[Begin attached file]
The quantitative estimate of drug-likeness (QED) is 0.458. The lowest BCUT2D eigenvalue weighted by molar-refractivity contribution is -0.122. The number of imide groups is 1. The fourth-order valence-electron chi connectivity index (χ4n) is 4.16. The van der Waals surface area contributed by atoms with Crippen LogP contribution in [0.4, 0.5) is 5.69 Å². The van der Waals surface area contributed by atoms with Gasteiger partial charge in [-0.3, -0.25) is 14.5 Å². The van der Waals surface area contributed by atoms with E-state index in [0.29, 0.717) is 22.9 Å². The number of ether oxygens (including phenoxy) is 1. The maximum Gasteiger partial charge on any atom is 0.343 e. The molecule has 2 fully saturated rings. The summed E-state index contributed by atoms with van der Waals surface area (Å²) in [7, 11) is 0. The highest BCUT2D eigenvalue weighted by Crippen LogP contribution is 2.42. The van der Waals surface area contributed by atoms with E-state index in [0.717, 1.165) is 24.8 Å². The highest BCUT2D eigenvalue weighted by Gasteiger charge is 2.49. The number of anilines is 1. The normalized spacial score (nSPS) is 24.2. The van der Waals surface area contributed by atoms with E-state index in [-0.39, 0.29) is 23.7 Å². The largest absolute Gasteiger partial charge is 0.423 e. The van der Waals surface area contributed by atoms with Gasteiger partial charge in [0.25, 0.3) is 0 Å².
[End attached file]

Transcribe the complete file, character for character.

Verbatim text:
The quantitative estimate of drug-likeness (QED) is 0.458. The lowest BCUT2D eigenvalue weighted by molar-refractivity contribution is -0.122. The number of imide groups is 1. The fourth-order valence-electron chi connectivity index (χ4n) is 4.16. The van der Waals surface area contributed by atoms with Crippen LogP contribution in [0.4, 0.5) is 5.69 Å². The van der Waals surface area contributed by atoms with Gasteiger partial charge in [-0.3, -0.25) is 14.5 Å². The van der Waals surface area contributed by atoms with E-state index in [0.29, 0.717) is 22.9 Å². The number of ether oxygens (including phenoxy) is 1. The maximum Gasteiger partial charge on any atom is 0.343 e. The molecule has 2 fully saturated rings. The summed E-state index contributed by atoms with van der Waals surface area (Å²) in [7, 11) is 0. The highest BCUT2D eigenvalue weighted by Crippen LogP contribution is 2.42. The van der Waals surface area contributed by atoms with E-state index in [0.717, 1.165) is 24.8 Å². The highest BCUT2D eigenvalue weighted by Gasteiger charge is 2.49. The number of anilines is 1. The normalized spacial score (nSPS) is 24.2. The van der Waals surface area contributed by atoms with E-state index in [-0.39, 0.29) is 23.7 Å². The largest absolute Gasteiger partial charge is 0.423 e. The van der Waals surface area contributed by atoms with Gasteiger partial charge in [0.25, 0.3) is 0 Å².